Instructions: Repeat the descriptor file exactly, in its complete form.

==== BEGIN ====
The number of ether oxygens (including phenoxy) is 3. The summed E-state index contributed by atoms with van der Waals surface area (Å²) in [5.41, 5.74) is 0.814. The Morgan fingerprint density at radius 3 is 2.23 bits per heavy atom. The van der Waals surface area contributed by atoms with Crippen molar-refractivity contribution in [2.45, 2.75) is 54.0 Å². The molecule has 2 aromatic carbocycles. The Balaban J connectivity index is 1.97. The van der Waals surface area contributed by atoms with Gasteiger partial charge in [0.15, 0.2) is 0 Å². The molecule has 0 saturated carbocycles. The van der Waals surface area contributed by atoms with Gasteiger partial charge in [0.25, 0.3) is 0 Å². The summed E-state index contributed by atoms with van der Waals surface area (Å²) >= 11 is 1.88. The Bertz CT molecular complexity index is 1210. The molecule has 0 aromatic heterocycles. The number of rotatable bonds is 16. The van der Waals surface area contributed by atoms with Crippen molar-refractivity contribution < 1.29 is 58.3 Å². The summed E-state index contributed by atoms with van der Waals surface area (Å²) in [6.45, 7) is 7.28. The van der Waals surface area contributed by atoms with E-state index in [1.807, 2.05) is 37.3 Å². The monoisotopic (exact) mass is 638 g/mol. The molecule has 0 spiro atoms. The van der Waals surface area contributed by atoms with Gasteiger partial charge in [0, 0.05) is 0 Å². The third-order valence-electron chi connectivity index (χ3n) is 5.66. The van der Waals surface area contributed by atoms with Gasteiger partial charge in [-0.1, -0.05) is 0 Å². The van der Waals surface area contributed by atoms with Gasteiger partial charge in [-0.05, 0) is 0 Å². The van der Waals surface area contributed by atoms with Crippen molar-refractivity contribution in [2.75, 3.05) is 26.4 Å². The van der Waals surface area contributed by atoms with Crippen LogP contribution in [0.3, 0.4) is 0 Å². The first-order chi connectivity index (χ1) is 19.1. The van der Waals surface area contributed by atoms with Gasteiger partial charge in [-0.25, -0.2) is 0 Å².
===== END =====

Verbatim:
The number of ether oxygens (including phenoxy) is 3. The summed E-state index contributed by atoms with van der Waals surface area (Å²) in [5.41, 5.74) is 0.814. The Morgan fingerprint density at radius 3 is 2.23 bits per heavy atom. The van der Waals surface area contributed by atoms with Crippen molar-refractivity contribution in [2.45, 2.75) is 54.0 Å². The molecule has 2 aromatic carbocycles. The Balaban J connectivity index is 1.97. The van der Waals surface area contributed by atoms with Gasteiger partial charge in [0.15, 0.2) is 0 Å². The molecule has 0 saturated carbocycles. The van der Waals surface area contributed by atoms with Gasteiger partial charge in [0.25, 0.3) is 0 Å². The summed E-state index contributed by atoms with van der Waals surface area (Å²) >= 11 is 1.88. The Bertz CT molecular complexity index is 1210. The molecule has 0 aromatic heterocycles. The number of rotatable bonds is 16. The van der Waals surface area contributed by atoms with Crippen molar-refractivity contribution < 1.29 is 58.3 Å². The summed E-state index contributed by atoms with van der Waals surface area (Å²) in [6.45, 7) is 7.28. The van der Waals surface area contributed by atoms with E-state index in [1.807, 2.05) is 37.3 Å². The monoisotopic (exact) mass is 638 g/mol. The molecule has 0 spiro atoms. The van der Waals surface area contributed by atoms with Gasteiger partial charge in [0, 0.05) is 0 Å². The third-order valence-electron chi connectivity index (χ3n) is 5.66. The van der Waals surface area contributed by atoms with Gasteiger partial charge in [-0.1, -0.05) is 0 Å². The van der Waals surface area contributed by atoms with Gasteiger partial charge in [-0.05, 0) is 0 Å². The van der Waals surface area contributed by atoms with Crippen molar-refractivity contribution in [2.75, 3.05) is 26.4 Å². The van der Waals surface area contributed by atoms with Crippen LogP contribution in [0.3, 0.4) is 0 Å². The first-order chi connectivity index (χ1) is 19.1. The van der Waals surface area contributed by atoms with Gasteiger partial charge in [-0.25, -0.2) is 0 Å².